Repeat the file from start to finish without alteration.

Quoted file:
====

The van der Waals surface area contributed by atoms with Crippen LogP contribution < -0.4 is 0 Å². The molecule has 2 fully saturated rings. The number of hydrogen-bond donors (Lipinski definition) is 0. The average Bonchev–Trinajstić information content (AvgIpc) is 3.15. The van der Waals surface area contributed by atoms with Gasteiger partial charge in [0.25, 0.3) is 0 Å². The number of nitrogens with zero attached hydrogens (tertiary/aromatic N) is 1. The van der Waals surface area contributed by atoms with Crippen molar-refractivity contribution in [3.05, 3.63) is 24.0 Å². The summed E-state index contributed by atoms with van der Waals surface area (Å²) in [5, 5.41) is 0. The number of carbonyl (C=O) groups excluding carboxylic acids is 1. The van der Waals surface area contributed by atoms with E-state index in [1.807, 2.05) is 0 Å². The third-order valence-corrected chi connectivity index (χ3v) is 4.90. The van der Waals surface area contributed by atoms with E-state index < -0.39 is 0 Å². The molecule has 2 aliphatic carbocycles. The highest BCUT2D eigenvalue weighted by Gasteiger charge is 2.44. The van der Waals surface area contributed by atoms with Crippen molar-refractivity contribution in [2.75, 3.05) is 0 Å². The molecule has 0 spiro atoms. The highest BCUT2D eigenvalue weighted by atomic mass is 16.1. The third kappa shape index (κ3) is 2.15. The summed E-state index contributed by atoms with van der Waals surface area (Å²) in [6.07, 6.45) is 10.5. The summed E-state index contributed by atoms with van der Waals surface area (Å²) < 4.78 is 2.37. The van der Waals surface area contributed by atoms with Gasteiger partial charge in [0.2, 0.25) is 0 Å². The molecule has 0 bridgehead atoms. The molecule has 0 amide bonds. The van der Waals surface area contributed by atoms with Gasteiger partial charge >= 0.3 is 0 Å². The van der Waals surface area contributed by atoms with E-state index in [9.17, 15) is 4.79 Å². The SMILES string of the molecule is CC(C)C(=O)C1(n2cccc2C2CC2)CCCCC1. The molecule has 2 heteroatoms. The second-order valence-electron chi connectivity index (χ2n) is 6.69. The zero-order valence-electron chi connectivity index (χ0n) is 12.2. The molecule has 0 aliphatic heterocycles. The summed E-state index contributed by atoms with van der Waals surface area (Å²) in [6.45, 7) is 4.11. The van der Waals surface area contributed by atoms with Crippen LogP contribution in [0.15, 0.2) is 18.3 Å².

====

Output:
The van der Waals surface area contributed by atoms with Crippen LogP contribution < -0.4 is 0 Å². The molecule has 2 fully saturated rings. The number of hydrogen-bond donors (Lipinski definition) is 0. The average Bonchev–Trinajstić information content (AvgIpc) is 3.15. The van der Waals surface area contributed by atoms with Gasteiger partial charge in [0.25, 0.3) is 0 Å². The number of nitrogens with zero attached hydrogens (tertiary/aromatic N) is 1. The van der Waals surface area contributed by atoms with Crippen molar-refractivity contribution in [3.05, 3.63) is 24.0 Å². The summed E-state index contributed by atoms with van der Waals surface area (Å²) in [5, 5.41) is 0. The number of carbonyl (C=O) groups excluding carboxylic acids is 1. The van der Waals surface area contributed by atoms with E-state index in [1.807, 2.05) is 0 Å². The third-order valence-corrected chi connectivity index (χ3v) is 4.90. The van der Waals surface area contributed by atoms with E-state index < -0.39 is 0 Å². The molecule has 2 aliphatic carbocycles. The highest BCUT2D eigenvalue weighted by Gasteiger charge is 2.44. The van der Waals surface area contributed by atoms with Crippen molar-refractivity contribution in [2.75, 3.05) is 0 Å². The molecule has 0 spiro atoms. The highest BCUT2D eigenvalue weighted by atomic mass is 16.1. The third kappa shape index (κ3) is 2.15. The summed E-state index contributed by atoms with van der Waals surface area (Å²) in [6.07, 6.45) is 10.5. The summed E-state index contributed by atoms with van der Waals surface area (Å²) < 4.78 is 2.37. The van der Waals surface area contributed by atoms with Gasteiger partial charge in [0.2, 0.25) is 0 Å². The molecule has 0 bridgehead atoms. The molecule has 0 amide bonds. The van der Waals surface area contributed by atoms with Gasteiger partial charge >= 0.3 is 0 Å². The van der Waals surface area contributed by atoms with E-state index in [9.17, 15) is 4.79 Å². The SMILES string of the molecule is CC(C)C(=O)C1(n2cccc2C2CC2)CCCCC1. The molecule has 2 heteroatoms. The second-order valence-electron chi connectivity index (χ2n) is 6.69. The zero-order valence-electron chi connectivity index (χ0n) is 12.2. The molecule has 0 aliphatic heterocycles. The summed E-state index contributed by atoms with van der Waals surface area (Å²) in [6.45, 7) is 4.11. The van der Waals surface area contributed by atoms with Crippen LogP contribution in [0.15, 0.2) is 18.3 Å².